They felt held back by the stereotypes he euphorically drapes himself in during this nauseating video

In 2024, however, the aggressive advances of trans activism are such that a 27-year-old trans identified man, Dylan Mulvaney, can build a lucrative career on his invented, and impossible, experience of “becoming a girl”. He has now, to the even greater humiliation of women and girls, released his first pop video, “Days of Girlhood”. Mulvaney seems keen to embrace a version of “girlhood” few women described in a positive way. They felt held back by the stereotypes he euphorically drapes himself in during this nauseating video. 

Women are not girls, and men in their late twenties certainly aren’t. In 2013, women acknowledged that some things about their past — not all of course — were common and a result of growing up under a patriarchy which meant their experiences were frequently oppressive and occasionally brutally violent. None of this appears in Mulvaney’s video which is a bubble gum-pink world unrecognisable to actual women.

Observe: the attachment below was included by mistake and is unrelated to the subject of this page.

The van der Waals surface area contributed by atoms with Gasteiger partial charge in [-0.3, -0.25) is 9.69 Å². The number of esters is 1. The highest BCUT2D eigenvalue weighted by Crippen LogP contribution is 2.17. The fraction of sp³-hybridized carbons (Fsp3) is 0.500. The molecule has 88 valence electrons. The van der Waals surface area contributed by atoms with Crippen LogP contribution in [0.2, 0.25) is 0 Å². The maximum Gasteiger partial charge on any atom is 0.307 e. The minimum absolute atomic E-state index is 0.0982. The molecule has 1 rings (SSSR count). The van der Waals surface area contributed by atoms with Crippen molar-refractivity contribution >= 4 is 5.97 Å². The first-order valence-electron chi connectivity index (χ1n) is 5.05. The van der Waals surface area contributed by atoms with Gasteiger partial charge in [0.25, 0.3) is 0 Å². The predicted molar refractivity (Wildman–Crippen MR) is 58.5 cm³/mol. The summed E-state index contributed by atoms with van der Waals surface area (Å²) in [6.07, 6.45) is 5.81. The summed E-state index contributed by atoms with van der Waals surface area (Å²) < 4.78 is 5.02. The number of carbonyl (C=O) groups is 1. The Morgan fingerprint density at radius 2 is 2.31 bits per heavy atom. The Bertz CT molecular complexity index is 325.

In Mulvaney’s fantasy female landscape there are no builders leering from buildings screaming at Mulvaney to get his “tits out for the lads” and frightening him into thinking he might be raped; he does not have to endure menstrual cramps or excessive bleeding and he doesn’t worry about the drunk pervy uncle at a family party. His imagined world of being a girl is having a bath in full makeup, line dancing by a swimming pool and shopping for lingerie with other women to help. The shocking reality is that most women don’t take another woman with them when they buy knickers. It’s just knickers Dylan. The excitement comes if they cover your arse and don’t ride up inside you.